Lee Mears
In the year-and-a-half leading up to the 2009 Lions tour, Lee Mears started all 13 matches he played for England. Outside of that, he was on the bench for 26 of the other 29 Tests. But his form in 2008/09 was all that counted.

Andy Powell
It may surprise some how short Andy Powell’s Wales career was – only 23 caps between 2008 and 2012. But in 2009 the back row enforcer was a clearcut option to travel to South Africa.

Andy Powell (Getty Images)

Riki Flutey
Former Wasps centre Riki Flutey earned nine of his 14 England caps in the eight months leading up to the Lions tour, and a marvellous display against France at Twickenham in the 2013 Six Nations may have convinced Sir Ian McGeechan to choose him.

Ugo Monye
Like Flutey, Ugo Monye had not played a lot of Test rugby before the Lions tour, but he had shown enough in his six England appearances to earn a starting berth in the first in Durban. He only earned eight more caps after the tour.

Luke Fitzgerald
The stars aligned for then-21-year-old Luke Fitzgerald in 2009. A Grand Slam with Ireland and a Heineken Cup win with Leinster that year ensured his place on the tour, but he would only be an Ireland regular for two more years before injuries started to disrupt his career. 34 caps for Ireland was ultimately a modest return considering his talents.

Luke Fitzgerald


Andy Titterrell
The sole possessor of four England caps (all from the bench) before being selected for the 2005 Lions, Andy Titterrell was a beneficiary of Sir Clive Woodward’s extensive squad after a promising season with Sale Sharks.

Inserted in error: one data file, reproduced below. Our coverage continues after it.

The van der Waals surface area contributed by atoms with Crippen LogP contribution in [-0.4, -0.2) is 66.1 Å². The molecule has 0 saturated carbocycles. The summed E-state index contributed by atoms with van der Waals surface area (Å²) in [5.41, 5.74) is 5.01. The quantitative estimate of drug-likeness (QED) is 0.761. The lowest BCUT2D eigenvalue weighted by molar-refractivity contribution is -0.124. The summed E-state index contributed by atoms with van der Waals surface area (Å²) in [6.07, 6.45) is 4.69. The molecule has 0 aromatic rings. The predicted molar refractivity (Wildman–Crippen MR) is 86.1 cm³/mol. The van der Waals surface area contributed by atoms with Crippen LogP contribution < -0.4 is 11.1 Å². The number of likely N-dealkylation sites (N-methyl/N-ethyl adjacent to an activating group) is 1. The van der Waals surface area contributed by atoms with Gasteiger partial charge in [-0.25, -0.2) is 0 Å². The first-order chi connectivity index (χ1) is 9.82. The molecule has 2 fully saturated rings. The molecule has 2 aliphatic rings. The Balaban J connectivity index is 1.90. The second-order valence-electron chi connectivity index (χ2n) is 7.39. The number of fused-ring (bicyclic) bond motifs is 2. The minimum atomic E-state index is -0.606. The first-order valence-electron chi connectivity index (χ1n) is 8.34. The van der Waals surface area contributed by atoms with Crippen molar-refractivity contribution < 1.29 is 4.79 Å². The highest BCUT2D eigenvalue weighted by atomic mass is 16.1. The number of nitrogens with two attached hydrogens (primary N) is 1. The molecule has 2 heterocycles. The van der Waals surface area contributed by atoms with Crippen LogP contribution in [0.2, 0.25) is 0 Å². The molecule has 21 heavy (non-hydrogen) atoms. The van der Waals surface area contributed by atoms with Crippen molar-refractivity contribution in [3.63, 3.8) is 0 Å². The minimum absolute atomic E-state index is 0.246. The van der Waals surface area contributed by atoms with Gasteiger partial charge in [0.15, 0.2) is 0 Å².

Michael Owen
Wales’ 2005 Grand Slam-winning captain Michael Owen was a mainstay for the national team between 2004 and 2006, and earned a place on the NZ tour as result.

Ollie Smith
Back in 2005, 22-year-old Leicester Tigers centre Ollie Smith was one of England’s brightest prospects, and went on tour with only five caps to his name. He would not earn another after that tour though.

Gavin Henson
Gavin Henson was a household name back in 2005 and that was largely due to his purple patch and heroics in Wales’ Grand Slam, which made him a shoo-in for the Lions. After that though he was not the model of consistency in a Wales shirt, with off-field distractions and near-constant club changes diminishing his undoubtedly talents.

Gavin Henson is set to play in a July testimonial match in Neath (Photo by Athena Pictures/Getty Images)


Matt Perry
Bath and England fullback Matt Perry’s Test career lasted only four years between 1997 and 2001, but in that time he was mainstay for England in the 15 shirt and started all three Tests against Australia for the Lions. However, he never played an international match after that.

Rob Henderson
Former Munster and Ireland centre Rob Henderson’s Test career was brief but impressive, and he was at his rampaging best in the years leading up to the 2001 Tour, which meant he started all three matches against the Wallabies.

Darren Morris
For former Leicester and Wales prop Darren Morris, the majority of his Test caps came in 2001, which was perfect timing.

Phil Greening